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Unexpected trends and more ruminations

by | 10/14/2014 | 0 comments

I returned from my trip to New Mexico (sponsored by Waking Up Alive and the New Mexico Suicide Prevention Coalition), Land of Enchantment—or Entrapment, depending on who you’re talking to, apparently—on Saturday. I collected another four stories out there, which means I’ve now officially met, interviewed, and photographed 109 suicide attempt survivors in 12 cities across the US.

And I’ve started to notice an interesting trend that’s got me thinking. I’ll sit down with an attempt survivor and, right out of the gate, they’ll say, “I don’t know if my story is what you’re looking for. It’s not very [interesting/outrageous/gory/extreme/insert your own colorful adjective here].”

I can’t tell you how much this hurts my heart. As attempt survivors, we’ve already got plenty of experience with self-hatred. To further internalize it in such a way that we berate ourselves over the adequacy of the methods with which we tried to kill ourselves cuts to the quick.

The more conversations I have like this, the more struck I am, and I wonder what must be going on behind the scenes to result in such a mindset.

As a society, we assess the seriousness of a suicide attempt based on the severity of the method. If you didn’t use one of the more lethal methods, you didn’t really mean it. You weren’t committed to it (see what I did there?), you were just seeking attention.

In short: your pain is not valid.

This is a perspective rooted in ignorance, and it further perpetuates discrimination against those of us who struggle with minds that sabotage us into believing that we’d be better off dead.

Often, when the media does choose to report on suicide, they seek out the people with most extreme stories they can find (the suicide prevention field is equally guilty of this). They use the cliche ‘life-threatening struggle to absolute recovery’ story arc. They focus on the sensational: the blood, the gore, a hospital scene, a broken relationship (and if these are things you don’t want to discuss, many outlets won’t print your story at all). Then they skip over the meaty, difficult content to get to the part with the rainbows and butterflies, and another poster child for hope through adversity is born.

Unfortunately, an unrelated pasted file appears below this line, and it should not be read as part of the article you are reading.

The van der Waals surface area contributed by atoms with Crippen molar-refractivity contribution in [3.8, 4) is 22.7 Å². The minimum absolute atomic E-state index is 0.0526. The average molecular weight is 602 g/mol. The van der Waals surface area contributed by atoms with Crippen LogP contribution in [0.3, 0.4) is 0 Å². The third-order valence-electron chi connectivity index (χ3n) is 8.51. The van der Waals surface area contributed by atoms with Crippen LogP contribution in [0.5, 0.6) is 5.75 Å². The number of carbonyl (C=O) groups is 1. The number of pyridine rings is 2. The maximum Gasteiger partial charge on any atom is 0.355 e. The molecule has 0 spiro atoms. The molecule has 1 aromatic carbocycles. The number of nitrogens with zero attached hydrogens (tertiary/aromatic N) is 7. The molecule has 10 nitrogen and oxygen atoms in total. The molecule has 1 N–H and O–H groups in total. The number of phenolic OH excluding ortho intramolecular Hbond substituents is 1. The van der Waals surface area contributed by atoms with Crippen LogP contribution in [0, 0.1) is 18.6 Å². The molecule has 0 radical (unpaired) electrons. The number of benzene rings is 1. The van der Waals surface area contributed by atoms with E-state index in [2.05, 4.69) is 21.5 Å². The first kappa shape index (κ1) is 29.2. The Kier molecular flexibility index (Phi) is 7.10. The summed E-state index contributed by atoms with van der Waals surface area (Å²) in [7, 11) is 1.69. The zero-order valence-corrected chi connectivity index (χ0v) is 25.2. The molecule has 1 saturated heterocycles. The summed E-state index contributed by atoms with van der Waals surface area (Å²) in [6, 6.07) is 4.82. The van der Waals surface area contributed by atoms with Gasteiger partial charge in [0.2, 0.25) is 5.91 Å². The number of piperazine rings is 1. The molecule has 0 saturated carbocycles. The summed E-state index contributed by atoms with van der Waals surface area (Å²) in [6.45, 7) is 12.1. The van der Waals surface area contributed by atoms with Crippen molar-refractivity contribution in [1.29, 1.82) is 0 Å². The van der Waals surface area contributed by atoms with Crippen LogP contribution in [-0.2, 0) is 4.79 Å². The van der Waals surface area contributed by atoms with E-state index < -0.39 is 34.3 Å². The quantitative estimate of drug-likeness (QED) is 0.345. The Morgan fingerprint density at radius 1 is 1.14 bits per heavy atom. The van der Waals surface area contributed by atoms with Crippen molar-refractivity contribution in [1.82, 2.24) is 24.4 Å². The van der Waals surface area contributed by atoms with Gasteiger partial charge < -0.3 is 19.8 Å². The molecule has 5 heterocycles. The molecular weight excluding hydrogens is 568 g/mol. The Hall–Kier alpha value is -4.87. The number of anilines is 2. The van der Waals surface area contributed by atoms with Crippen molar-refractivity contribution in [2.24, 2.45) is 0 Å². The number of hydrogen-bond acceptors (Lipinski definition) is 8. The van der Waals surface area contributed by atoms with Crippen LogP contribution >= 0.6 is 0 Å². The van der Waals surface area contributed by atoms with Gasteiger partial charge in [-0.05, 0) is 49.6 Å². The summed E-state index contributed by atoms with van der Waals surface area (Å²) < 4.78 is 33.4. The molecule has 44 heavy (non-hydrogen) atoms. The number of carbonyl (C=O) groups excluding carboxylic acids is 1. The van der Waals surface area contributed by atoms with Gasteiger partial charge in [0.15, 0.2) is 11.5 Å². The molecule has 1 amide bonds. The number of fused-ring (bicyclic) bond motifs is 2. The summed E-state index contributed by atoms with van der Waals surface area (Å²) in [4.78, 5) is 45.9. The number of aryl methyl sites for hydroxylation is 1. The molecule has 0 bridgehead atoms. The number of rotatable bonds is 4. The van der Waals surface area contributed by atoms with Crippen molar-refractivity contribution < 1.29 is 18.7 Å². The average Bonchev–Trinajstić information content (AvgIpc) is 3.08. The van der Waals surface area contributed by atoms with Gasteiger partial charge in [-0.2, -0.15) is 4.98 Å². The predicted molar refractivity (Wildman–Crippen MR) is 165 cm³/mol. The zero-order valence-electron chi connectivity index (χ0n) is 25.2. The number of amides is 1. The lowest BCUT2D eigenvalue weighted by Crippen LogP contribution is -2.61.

They tell the same handful of these stories over and over, until the telling becomes so sterilized that all we see is a Shining Beacon of Hope smiling at us from the page or the podium. They reframe the stories into empty fairy tales that only allow for black and white, dichotomous thinking, with no room for the grey areas in between. They happily violate recommendations (set out by the major suicide prevention organizations) that we avoid sensationalistic headlines and discussion of methods.

As a result, we readers don’t hear the whole story, so we don’t think about the struggle. We forget that the struggle is okay, that it’s normal. We forget that suicidal thoughts don’t always go away forever, if they do at all, and that recovery isn’t linear. When we get lost in these contrived plots, we forget that humans are complex and interesting and terrifying and scared and, ultimately, worthy of loving and finding compassion for. We forget to teach readers about warning signs and resources, ways to cope, how to listen, what to say.

What’s most interesting to me is that these stories are meant to instill hope—and we all love a little dose of hope on a bad day—but based on what I’m seeing, they have the power to ostracize others with lived experience of these struggles into thinking that even their attempts to die are inadequate or mundane. Stories like these, spun as such, can do more harm than good if they’re not balanced out by other stories that mirror a more common experience.

What we need here is a shift in understanding, a shift in perspective. All of our experiences are valid and worth talking about. No one story is more important than another. Each of them is borne of great pain, and we are all, every one of us, survivors.

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